This past week I’ve been feeling a little like this guy when reading the news:
While sometimes I want to stuff myself in the sofa, I’ve been doing my best to embrace other ways of dealing with the news: donating my time and money, calling my elected officials, and putting away my electronic devices to spend time with friends and family in real life. Positive things are happening all around the world and writing this newsletter helps to remind me of that too.
Whatever your method is to keep going, I support you. Even if it’s:
Now onto the good stuff,
2. Donations have been pouring into pro-choice organizations. Thanks to all the financial support it’s received recently, the Yellowhammer Fund is on track to help provide three times as many abortions as last year.
3. Following outcry over misleading ads on Google, the platform will now clearly indicate whether an advertiser does or does not provide abortions.
5. Vermont lawmakers passed a bill that will amend the state’s constitution to protect abortion rights.
6. And a judge’s ruling in Missouri will allow the state’s last abortion clinic to stay open while it resolves issues with the state health department.
7. Young people held over 2,300 school strikes in 130 countries as they continue to demand that our politicians and leaders address climate change.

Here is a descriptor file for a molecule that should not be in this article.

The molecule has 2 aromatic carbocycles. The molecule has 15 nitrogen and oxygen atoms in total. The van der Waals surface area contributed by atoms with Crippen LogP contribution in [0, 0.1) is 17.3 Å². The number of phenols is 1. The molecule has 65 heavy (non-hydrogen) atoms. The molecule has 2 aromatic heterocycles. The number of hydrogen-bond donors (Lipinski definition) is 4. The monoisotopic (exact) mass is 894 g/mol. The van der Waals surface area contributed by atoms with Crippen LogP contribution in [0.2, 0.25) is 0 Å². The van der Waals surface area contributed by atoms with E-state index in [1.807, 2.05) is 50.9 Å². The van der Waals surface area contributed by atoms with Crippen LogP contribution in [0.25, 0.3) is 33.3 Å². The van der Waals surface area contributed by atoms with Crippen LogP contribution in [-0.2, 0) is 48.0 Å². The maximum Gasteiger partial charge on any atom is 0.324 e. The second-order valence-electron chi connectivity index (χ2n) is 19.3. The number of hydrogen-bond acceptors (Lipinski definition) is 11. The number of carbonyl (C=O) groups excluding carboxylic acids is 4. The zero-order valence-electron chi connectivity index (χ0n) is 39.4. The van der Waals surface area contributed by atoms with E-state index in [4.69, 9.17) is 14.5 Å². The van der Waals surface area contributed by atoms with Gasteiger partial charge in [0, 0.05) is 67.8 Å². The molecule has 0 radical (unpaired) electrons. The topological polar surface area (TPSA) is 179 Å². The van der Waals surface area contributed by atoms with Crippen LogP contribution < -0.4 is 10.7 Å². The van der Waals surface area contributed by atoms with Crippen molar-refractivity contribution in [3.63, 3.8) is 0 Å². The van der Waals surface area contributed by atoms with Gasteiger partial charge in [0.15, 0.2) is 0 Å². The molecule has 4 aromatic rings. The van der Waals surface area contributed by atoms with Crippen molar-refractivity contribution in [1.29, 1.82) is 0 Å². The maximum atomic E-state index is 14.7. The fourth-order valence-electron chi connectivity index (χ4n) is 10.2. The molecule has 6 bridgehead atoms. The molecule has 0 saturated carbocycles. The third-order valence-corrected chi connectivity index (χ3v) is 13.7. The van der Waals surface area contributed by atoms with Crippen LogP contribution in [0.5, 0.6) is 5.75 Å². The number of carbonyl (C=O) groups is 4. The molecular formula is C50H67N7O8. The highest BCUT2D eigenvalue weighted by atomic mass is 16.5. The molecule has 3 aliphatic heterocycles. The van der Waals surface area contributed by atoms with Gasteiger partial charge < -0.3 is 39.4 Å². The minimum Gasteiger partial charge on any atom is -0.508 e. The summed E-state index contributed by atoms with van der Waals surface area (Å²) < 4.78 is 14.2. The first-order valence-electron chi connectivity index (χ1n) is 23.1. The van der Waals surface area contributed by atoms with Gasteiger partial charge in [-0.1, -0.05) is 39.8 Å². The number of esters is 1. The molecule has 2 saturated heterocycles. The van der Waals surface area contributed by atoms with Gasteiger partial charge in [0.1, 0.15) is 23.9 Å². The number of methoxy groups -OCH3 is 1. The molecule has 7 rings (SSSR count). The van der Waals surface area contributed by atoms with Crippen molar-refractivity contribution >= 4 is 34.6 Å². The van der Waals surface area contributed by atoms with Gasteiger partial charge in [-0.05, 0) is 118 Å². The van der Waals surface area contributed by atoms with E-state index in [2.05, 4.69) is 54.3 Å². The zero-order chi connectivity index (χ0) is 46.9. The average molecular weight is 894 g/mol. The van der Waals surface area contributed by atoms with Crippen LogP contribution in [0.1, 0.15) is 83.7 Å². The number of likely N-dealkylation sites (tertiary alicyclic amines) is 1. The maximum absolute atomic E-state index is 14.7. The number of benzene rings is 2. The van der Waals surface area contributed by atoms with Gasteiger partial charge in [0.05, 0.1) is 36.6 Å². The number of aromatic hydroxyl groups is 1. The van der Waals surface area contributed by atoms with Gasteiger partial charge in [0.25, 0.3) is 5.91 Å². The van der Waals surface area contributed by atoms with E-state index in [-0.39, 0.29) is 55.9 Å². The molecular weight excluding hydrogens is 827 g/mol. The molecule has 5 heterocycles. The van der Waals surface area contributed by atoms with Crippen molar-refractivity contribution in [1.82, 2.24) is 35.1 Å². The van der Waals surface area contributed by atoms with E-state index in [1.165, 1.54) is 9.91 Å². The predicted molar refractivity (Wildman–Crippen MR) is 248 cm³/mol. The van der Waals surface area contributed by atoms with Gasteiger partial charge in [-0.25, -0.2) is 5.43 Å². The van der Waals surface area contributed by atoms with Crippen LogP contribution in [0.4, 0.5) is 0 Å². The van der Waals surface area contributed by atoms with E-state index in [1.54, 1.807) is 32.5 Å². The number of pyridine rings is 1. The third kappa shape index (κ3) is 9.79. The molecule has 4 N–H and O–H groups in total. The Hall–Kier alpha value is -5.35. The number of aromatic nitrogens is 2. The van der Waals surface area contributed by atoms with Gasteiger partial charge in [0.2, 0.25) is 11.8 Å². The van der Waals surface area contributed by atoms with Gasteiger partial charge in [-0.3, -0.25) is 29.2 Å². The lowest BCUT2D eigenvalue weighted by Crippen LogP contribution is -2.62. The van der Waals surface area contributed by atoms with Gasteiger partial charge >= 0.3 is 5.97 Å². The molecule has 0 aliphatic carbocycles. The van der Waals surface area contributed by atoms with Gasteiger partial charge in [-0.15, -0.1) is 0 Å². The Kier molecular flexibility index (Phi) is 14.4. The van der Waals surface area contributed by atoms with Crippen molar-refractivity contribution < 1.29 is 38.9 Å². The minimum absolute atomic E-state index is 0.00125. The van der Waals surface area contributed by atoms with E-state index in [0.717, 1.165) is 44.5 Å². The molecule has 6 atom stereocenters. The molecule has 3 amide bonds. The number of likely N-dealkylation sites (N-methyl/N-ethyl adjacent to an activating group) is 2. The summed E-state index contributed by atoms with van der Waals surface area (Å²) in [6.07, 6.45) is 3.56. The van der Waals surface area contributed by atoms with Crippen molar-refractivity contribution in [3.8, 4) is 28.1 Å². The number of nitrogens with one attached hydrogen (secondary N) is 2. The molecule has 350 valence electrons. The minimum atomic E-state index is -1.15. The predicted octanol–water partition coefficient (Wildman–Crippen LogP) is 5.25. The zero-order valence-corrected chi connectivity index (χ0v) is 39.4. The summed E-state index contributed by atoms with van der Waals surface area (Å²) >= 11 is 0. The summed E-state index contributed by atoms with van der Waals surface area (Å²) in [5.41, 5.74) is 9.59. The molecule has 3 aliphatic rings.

Artwork by Scarlett Thorby-Lister for The Equality Institute
8. A Pennsylvania school district can continue to let transgender students use bathrooms that match their identity.
9. Connecticut will soon become the 7th state to provide paid time off to new parents and caregivers.
11. While McDonald’s held their annual shareholders meeting, workers and allies simultaneously protested in 13 states to demand higher wages and accountability for systemic sexual harassment.
12. The New Hampshire legislature voted to abolish the death penalty, becoming the last state in New England to do so.
13. With help from the organization Chicago Votes, a new bill in Illinois will provide polling places, absentee ballots, and voting information to people who are incarcerated and those who were recently released, so they can more easily exercise their right to vote in future elections. As Jen Dean, co-deputy director of Chicago Votes, said:
“When you give someone that power, there is no way to measure the profound lasting impact that can have on someone’s life and the agency one has to create change.”
14. A federal judge blocked the Trump administration from redirecting $1 billion so they could start building their border wall.
15. Maine became the latest state to ban gay conversion therapy for minors.
16. After it was revealed that Tennessee’s Speaker of the House was sending racist and sexist tweets, thousands of people made phone calls and wrote letters calling for his resignation, and it worked.
17. Nevada passed a bill that will restore voting rights to 77,000 people who served their time for felony convictions, and another that will seal the records of those who received low-level marijuana convictions.
18. Thanks to a new law in Colorado, diabetics won’t spend more than a $100 a month on insulin.
19. Britain continued its coal-free energy streak hitting the two week mark.
And here’s this week’s #TruthTalk.
Your Weekly Songspiration
Originally published on June 4, 2019 at celebratesmallvictories.com . Republished with permission.
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